A BOROUGH budget that will direct millions of pounds towards key improvement projects, but will cut funding to outside organisations and increase service charges, will go before the full council this week.

The Conservative administration is proposing to freeze its portion of the council tax at £104.44 for a Band D property.

This will amount to eight per cent of a household's overall council tax bill. The remainder is paid to Hampshire County Council, Hampshire Constabulary, Hampshire Fire and Rescue, and parish councils.

The budget proposes that funding for 52 borough-based organisations will fall by an average of 12 per cent, with some being harder hit than others.

The Citizens Advice Bureau will see funding fall by five per cent to £154,280 while Victim Support is set to suffer a 20 per cent cut to £13,320.

The proposed budget has added £10.6m to the Conservative administration's spending on major projects.

Over four years, the council will spend £31.6m on projects such as revamping the Top of The Town, improving residential parking, overhauling the Black Dam Roundabout, and on a pilot project to install solar panels on three council-owned buildings.

Cash to fund these projects will be taken from £134.9million currently tucked away in council reserves, and in 2013-14, £9.57m will be spent.

The budget has already been approved by the 10-strong Cabinet, but now needs to be approved by a majority of the full council on Thursday.

Deputy leader Councillor Ranil Jayawardena said: “What the budget does is demonstrate our commitment to investing for the future, both in terms of capital projects and providing services for people in real need.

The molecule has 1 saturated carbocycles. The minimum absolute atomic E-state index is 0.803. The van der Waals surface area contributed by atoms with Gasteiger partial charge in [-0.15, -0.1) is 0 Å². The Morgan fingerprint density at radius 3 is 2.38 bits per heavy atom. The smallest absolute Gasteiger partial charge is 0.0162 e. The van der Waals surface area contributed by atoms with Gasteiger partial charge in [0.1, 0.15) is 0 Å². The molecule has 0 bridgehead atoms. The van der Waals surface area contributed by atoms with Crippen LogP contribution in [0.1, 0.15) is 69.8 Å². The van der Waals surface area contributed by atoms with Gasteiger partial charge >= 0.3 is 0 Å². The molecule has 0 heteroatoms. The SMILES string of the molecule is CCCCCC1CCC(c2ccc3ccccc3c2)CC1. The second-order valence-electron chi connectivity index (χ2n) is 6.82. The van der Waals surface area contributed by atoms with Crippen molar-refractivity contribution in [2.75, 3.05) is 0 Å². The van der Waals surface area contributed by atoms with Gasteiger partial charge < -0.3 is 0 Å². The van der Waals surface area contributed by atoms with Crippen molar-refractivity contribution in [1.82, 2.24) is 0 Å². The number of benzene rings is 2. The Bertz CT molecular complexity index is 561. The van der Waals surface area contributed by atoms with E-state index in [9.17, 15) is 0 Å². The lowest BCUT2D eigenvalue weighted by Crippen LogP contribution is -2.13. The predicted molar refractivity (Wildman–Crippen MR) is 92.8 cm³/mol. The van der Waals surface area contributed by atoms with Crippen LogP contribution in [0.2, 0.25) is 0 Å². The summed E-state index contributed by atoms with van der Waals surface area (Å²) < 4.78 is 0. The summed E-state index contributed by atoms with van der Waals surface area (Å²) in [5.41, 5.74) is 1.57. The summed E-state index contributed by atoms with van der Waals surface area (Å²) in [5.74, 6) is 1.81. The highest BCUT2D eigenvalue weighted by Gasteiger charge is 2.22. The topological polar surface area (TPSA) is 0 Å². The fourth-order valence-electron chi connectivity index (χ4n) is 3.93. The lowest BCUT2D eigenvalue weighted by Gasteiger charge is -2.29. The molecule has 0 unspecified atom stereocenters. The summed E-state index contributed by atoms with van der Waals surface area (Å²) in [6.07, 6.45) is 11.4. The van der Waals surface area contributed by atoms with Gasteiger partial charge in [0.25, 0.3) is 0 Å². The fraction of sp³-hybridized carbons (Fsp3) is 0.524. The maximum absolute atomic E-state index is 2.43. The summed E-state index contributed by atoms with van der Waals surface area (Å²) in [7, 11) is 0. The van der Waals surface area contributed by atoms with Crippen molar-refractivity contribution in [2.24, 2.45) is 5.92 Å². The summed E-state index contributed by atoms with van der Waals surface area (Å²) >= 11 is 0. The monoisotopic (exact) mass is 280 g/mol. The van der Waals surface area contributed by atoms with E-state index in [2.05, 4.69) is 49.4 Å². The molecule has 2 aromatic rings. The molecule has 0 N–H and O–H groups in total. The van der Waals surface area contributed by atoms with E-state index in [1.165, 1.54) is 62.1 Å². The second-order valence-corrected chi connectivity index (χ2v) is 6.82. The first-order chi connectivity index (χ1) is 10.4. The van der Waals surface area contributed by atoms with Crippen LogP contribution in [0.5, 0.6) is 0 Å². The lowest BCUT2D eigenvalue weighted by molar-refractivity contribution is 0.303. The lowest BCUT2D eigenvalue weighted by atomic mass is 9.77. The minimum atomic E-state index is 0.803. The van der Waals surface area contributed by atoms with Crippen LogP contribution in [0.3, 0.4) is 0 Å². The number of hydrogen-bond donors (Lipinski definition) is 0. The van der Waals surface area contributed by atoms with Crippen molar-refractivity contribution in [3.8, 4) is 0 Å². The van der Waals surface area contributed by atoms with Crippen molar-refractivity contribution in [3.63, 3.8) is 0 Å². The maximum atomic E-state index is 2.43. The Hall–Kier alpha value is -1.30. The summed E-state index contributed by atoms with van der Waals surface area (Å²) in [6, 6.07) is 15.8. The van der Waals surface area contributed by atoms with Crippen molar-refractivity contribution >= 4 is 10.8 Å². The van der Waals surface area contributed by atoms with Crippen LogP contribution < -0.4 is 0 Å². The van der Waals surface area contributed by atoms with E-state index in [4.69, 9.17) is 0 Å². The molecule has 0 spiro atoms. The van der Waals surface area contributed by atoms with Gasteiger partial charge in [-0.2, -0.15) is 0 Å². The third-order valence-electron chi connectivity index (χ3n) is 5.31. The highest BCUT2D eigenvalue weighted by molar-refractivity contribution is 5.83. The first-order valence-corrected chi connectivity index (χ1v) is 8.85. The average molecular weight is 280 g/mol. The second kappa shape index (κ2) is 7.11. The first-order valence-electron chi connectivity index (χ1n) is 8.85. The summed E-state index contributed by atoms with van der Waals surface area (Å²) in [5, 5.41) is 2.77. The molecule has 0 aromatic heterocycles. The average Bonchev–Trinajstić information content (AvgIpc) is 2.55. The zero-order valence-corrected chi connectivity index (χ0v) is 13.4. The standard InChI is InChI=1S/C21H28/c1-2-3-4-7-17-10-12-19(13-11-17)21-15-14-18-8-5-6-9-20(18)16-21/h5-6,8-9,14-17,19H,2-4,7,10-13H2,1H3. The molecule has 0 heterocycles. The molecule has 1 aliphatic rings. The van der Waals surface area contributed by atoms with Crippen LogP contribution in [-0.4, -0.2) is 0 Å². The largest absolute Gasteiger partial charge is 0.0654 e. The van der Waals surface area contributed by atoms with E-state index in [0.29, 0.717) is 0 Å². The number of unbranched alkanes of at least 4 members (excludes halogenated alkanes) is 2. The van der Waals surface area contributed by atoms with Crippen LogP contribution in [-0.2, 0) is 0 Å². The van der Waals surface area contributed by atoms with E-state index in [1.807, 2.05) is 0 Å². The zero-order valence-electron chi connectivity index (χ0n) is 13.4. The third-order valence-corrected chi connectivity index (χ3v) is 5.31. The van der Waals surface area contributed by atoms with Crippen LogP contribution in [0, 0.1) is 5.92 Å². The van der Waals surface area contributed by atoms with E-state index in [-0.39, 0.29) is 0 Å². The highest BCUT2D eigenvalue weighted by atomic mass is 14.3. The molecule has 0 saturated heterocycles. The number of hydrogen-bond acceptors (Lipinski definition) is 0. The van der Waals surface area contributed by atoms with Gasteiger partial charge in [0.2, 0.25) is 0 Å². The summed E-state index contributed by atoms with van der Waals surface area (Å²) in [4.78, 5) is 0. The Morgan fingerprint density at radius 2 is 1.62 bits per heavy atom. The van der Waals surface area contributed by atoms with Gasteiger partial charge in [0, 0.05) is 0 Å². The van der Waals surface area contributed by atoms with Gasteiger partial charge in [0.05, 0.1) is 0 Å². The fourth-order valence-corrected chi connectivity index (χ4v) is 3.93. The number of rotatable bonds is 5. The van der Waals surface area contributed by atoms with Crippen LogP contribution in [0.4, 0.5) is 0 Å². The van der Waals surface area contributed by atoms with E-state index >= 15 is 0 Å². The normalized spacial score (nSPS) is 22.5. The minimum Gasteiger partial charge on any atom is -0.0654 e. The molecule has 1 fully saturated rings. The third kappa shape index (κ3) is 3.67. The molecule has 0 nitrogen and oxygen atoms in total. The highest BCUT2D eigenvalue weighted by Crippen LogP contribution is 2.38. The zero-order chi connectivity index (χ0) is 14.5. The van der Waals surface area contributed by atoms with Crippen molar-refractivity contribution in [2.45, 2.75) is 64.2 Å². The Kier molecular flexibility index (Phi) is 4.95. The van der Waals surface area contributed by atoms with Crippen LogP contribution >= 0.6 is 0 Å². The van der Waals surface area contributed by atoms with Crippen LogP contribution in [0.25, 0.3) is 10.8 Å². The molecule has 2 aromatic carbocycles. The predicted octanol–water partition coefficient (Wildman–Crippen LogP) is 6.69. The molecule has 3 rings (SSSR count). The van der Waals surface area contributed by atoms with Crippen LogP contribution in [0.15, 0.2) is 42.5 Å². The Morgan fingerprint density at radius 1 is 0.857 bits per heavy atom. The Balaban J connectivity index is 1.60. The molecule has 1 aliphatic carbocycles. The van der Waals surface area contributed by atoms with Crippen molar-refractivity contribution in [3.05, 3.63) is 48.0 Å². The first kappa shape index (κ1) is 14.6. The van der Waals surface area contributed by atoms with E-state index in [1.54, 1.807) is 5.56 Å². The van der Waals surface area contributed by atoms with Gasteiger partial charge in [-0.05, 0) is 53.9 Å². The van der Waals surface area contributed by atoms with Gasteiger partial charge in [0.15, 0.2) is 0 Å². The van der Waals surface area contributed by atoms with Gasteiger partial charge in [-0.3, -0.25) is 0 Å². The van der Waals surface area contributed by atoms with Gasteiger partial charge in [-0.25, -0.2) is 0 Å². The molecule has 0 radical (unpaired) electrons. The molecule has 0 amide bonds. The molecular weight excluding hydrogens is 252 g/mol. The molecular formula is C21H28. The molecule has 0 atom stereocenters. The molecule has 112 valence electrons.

“Freezing the council tax for four years, and the coming year of 2014-15, means that you have to ensure that you are balancing the books in a different way.”

Under the budget plans, the borough's portion of council tax will have been unchanged since 2010-11. The budget also outlines plans to freeze the borough's portion in the 2014-15 financial year.

If approved, this would make it five consecutive years without a rise in borough's council tax requirement.

Currently, the borough's portion of the council tax has been frozen for three years - not five as was incorrectly stated on a story that appeared on our website on January 28. We apologise for that error.

From April 2013 to April 2014, Basingstoke and Deane Borough Council will spend £133.6m running day-to-day council services. The borough's forecast income is £127.3m - the difference in income and expenditure will be met by council tax.

In 2013-14, the majority of the borough's income - 65 per cent - will come from Government grants. The council will also earn £5.45m from fees and charges for council-run services such as car parks.

Rents from the borough's £226.8m commercial property portfolio will add a further £15.6m to borough coffers, bolstered by an anticipated £3.4m from an average 2.3 per cent return on £150m of City investments. The council will balance its books with £6.3m raised through council tax.

If approved, the budget will come into force from April 1.